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Not guilty! Not since the OJ Simpson trial has a verdict so shocked a community. Attorney Chris Van Wagner's client had all but admitted to homicide with a dangerous weapon. Meng had his own dream team packed into one Madison criminal defense attorney. Meanwhile, Chris Van Wagner humbly said, "We are relieved."
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Murder & Criminal Homicide

criminal defense lawyers van wagner & wood
murder & criminal homicide defense attorneys

definition of Homicide & Murder

Under Wisconsin laws, criminal homicide is defined as the intentional killing of another person or unborn child. First-degree intentional homicide is an intentional homicide of another person or unborn child with an intent to kill that person or another person. Second-degree intentional homicide (previously known as manslaughter) is a lesser homicide charge due to mitigating circumstances. Felony murder is an intentional homicide committed during the commission of a felony.

Wisconsin Criminal Homicide laws

Wisconsin criminal homicide charges include felony murder, intentional homicide, reckless homicide, and negligent homicide.

Murder (Felony Murder) is murder committed during the commission of another felony. Intentional homicide may be charged in the first degree (first degree intentional homicide) or second degree (second degree intentional homicide). Mitigating circumstances can reduce first degree intentional homicide to second degree intentional homicide or preclude prosecution (no crime). Reckless homicide may be charged when a homicide is committed with recklessness or the use of a deadly weapon; a vehicular homicide is a homicide by use of an automobile, truck, or any motorized vehicle. Negligent control of a firearm or explosive, or of a vicious animal that results in causing a death is criminal homicide.

Wisconsin law does not include statutes for manslaughter, unintentional homicide, or accidental homicide.

Felony Murder law

Felony murder is homicide committed during the commission of another crime. Felony murder is a Class A Felony. [More at felony murder] The governing legal doctrine is called the Felony Murder Rule.

Intentional Homicide laws

Under Wisconsin law, an intentional homicide is the taking of another person's life with an intent to kill or to do seriously bodily injury. [More at intentional homicide] Premeditated murder is an intentional homicide defined as taking the life of another with malice and aforethought. Malice is a premeditation of the murder, a planning of the crime, or even thinking about committing murder. Aforethought is deliberation upon that act, a second guessing, a second thought, or a 'turning' of the thought over in one's mind. Premeditated murder is charged as first degree intentional homicide.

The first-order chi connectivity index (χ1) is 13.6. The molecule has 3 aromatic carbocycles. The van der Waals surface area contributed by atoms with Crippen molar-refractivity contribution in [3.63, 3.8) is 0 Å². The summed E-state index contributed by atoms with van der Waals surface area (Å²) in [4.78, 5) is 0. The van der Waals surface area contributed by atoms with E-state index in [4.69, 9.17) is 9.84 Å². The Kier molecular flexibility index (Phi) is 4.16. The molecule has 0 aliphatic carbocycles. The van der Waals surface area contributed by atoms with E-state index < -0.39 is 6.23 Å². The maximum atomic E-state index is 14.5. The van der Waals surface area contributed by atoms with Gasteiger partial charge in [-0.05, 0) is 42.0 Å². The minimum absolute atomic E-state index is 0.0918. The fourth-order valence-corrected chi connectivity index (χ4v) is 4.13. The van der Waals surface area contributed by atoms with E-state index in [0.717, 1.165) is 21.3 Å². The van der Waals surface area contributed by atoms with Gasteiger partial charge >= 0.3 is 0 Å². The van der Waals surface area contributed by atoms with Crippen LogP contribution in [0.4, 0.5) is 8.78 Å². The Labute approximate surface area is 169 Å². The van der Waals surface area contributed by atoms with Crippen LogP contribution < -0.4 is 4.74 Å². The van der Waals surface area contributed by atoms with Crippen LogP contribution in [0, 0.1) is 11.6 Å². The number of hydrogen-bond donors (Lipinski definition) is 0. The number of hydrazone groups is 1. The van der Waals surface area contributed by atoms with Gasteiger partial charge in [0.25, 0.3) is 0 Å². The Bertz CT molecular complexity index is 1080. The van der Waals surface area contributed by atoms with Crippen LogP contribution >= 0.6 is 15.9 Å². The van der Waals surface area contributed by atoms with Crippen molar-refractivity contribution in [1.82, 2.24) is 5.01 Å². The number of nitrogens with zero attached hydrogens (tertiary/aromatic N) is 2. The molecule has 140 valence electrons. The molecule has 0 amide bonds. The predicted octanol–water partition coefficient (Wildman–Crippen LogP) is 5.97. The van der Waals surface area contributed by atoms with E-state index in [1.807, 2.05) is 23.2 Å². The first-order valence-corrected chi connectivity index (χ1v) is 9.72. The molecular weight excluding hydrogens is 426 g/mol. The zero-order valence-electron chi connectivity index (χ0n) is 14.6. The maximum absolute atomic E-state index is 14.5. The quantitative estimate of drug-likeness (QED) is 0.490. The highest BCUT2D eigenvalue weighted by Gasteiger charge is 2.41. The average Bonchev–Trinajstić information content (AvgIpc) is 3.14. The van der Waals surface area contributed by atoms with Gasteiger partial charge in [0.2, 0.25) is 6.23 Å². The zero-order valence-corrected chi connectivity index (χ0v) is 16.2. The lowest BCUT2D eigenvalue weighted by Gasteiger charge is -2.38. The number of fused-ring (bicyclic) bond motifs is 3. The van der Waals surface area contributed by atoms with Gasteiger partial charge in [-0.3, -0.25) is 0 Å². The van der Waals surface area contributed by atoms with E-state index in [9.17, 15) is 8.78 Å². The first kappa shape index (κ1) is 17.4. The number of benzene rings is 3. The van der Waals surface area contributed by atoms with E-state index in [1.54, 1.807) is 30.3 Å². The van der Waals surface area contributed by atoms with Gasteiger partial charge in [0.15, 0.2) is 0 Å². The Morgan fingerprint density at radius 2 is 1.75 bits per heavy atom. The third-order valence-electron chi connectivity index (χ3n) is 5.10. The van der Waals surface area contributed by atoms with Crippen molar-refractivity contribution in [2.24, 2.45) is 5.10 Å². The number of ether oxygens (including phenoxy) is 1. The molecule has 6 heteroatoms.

First Degree Intentional Homicide

Under Wisconsin law, a homicide committed with an intent to kill or do serious bodily injury is a first degree intentional homicide crime. If a homicide is committed under mitigating circumstances, the charge may be mitigated to second degree intentional homicide or non-criminal homicide.

Mitigating Circumstances

If a homicide is committed under mitigating circumstances, a first degree intentional homicide may be mitigated to second degree intentional homicide or precluded from prosecution (a non-criminal act). Mitigating circumstances can include several factors, such as adequate provocation (often called the "heat of passion" crime), defensive force, prevention of a felony, coercion or necessity.

Second Degree Intentional Homicide

Second degree intentional homicide includes intentional homicide crimes that are not first degree crimes, first degree intentional homicide committed under mitigating circumstances, and certain other homicide crimes such as those homicides committed during the delivery of a controlled substance (drugs).

Unintended Victim of Homicide

If the actual victim of a criminal homicide is not the intended victim, the criminal homicide is till a crime. In most instances, if a victim was not intended, the homicide is still criminal because the intent to aim and fire existed. However, there are far too many "but for's", "what if's" and other mitigating circumstances involved in the crime of homicide to expound upon them completely in this medium. If you are under investigation for a homicide, or if you have been charged with a criminal homicide, please contact the attorneys at Van Wagner & Wood right away.